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A 2018 workshop on the White Mountain Apache Tribe lands in Arizona examined ways to enhance investigations into cultural property crime (CPC) through applications of rapidly evolving methods from archaeological science. CPC (also looting, graverobbing) refers to unauthorized damage, removal, or trafficking in materials possessing blends of communal, aesthetic, and scientific values. The Fort Apache workshop integrated four generally partitioned domains of CPC expertise: (1) theories of perpetrators’ motivations and methods; (2) recommended practice in sustaining public and community opposition to CPC; (3) tactics and strategies for documenting, investigating, and prosecuting CPC; and (4) forensic sedimentology—uses of biophysical sciences to link sediments from implicated persons and objects to crime scenes. Forensic sedimentology served as the touchstone for dialogues among experts in criminology, archaeological sciences, law enforcement, and heritage stewardship. Field visits to CPC crime scenes and workshop deliberations identified pathways toward integrating CPC theory and practice with forensic sedimentology’s potent battery of analytic methods.
Despite the magnitude and protracted nature of the Rohingya refugee situation, there is limited information on the culture, mental health and psychosocial wellbeing of this group. This paper, drawing on a report commissioned by the United Nations High Commissioner for Refugees (UNHCR), aims to provide a comprehensive synthesis of the literature on mental health and psychosocial wellbeing of Rohingya refugees, including an examination of associated cultural factors. The ultimate objective is to assist humanitarian actors and agencies in providing culturally relevant Mental Health and Psychosocial Support (MHPSS) for Rohingya refugees displaced to Bangladesh and other neighbouring countries.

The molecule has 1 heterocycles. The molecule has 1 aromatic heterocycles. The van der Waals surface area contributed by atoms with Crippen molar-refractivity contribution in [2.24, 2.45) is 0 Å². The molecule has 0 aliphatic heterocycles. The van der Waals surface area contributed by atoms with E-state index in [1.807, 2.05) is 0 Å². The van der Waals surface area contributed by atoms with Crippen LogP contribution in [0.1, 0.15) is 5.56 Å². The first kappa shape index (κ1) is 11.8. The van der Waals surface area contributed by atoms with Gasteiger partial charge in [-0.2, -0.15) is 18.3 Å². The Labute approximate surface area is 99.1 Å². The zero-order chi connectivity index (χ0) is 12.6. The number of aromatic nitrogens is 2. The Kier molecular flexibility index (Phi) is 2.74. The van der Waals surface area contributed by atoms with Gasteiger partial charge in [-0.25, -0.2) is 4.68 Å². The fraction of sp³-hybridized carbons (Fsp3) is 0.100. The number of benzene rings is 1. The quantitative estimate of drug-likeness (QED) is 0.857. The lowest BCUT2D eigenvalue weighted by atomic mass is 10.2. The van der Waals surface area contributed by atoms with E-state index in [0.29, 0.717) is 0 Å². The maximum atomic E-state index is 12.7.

We conducted a systematic search across multiple sources of information with reference to the contextual, social, economic, cultural, mental health and health-related factors amongst Rohingya refugees living in the Asia-Pacific and other regions. The search covered online databases of diverse disciplines (e.g. medicine, psychology, anthropology), grey literature, as well as unpublished reports from non-profit organisations and United Nations agencies published until 2018.
The legacy of prolonged exposure to conflict and persecution compounded by protracted conditions of deprivations and displacement is likely to increase the refugees' vulnerability to wide array of mental health problems including posttraumatic stress disorder, anxiety, depression and suicidal ideation. High rates of sexual and gender-based violence, lack of privacy and safe spaces and limited access to integrated psychosocial and mental health support remain issues of concern within the emergency operation in Bangladesh. Another challenge is the limited understanding amongst the MHPSS personnel in Bangladesh and elsewhere of the language, culture and help-seeking behaviour of Rohingya refugees. While the Rohingya language has a considerable vocabulary for emotional and behavioural problems, there is limited correspondence between these Rohingya terms and western concepts of mental disorders. This hampers the provision of culturally sensitive and contextually relevant MHPSS services to these refugees.